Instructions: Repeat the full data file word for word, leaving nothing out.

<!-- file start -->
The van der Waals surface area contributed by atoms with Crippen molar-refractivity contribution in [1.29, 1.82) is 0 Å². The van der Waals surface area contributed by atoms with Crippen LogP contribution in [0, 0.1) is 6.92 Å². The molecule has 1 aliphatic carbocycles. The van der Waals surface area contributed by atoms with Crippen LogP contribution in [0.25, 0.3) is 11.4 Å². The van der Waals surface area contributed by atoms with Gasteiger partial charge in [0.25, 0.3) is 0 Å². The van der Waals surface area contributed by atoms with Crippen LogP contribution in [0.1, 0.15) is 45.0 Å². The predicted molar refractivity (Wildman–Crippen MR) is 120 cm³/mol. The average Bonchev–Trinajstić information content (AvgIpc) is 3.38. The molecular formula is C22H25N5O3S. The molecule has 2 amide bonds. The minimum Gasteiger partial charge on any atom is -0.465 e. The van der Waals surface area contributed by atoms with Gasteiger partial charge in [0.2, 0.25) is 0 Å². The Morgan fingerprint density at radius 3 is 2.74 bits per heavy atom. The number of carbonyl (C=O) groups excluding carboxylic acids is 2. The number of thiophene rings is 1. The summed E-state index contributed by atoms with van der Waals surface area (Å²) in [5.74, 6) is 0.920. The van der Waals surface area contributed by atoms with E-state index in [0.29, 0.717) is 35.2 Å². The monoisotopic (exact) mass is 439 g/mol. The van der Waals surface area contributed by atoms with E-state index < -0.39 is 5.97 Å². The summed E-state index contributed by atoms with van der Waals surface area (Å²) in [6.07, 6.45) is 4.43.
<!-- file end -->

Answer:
The van der Waals surface area contributed by atoms with Crippen molar-refractivity contribution in [1.29, 1.82) is 0 Å². The van der Waals surface area contributed by atoms with Crippen LogP contribution in [0, 0.1) is 6.92 Å². The molecule has 1 aliphatic carbocycles. The van der Waals surface area contributed by atoms with Crippen LogP contribution in [0.25, 0.3) is 11.4 Å². The van der Waals surface area contributed by atoms with Gasteiger partial charge in [0.25, 0.3) is 0 Å². The van der Waals surface area contributed by atoms with Crippen LogP contribution in [0.1, 0.15) is 45.0 Å². The predicted molar refractivity (Wildman–Crippen MR) is 120 cm³/mol. The average Bonchev–Trinajstić information content (AvgIpc) is 3.38. The molecular formula is C22H25N5O3S. The molecule has 2 amide bonds. The minimum Gasteiger partial charge on any atom is -0.465 e. The van der Waals surface area contributed by atoms with Gasteiger partial charge in [0.2, 0.25) is 0 Å². The Morgan fingerprint density at radius 3 is 2.74 bits per heavy atom. The number of carbonyl (C=O) groups excluding carboxylic acids is 2. The number of thiophene rings is 1. The summed E-state index contributed by atoms with van der Waals surface area (Å²) in [5.74, 6) is 0.920. The van der Waals surface area contributed by atoms with E-state index in [0.29, 0.717) is 35.2 Å². The monoisotopic (exact) mass is 439 g/mol. The van der Waals surface area contributed by atoms with E-state index < -0.39 is 5.97 Å². The summed E-state index contributed by atoms with van der Waals surface area (Å²) in [6.07, 6.45) is 4.43.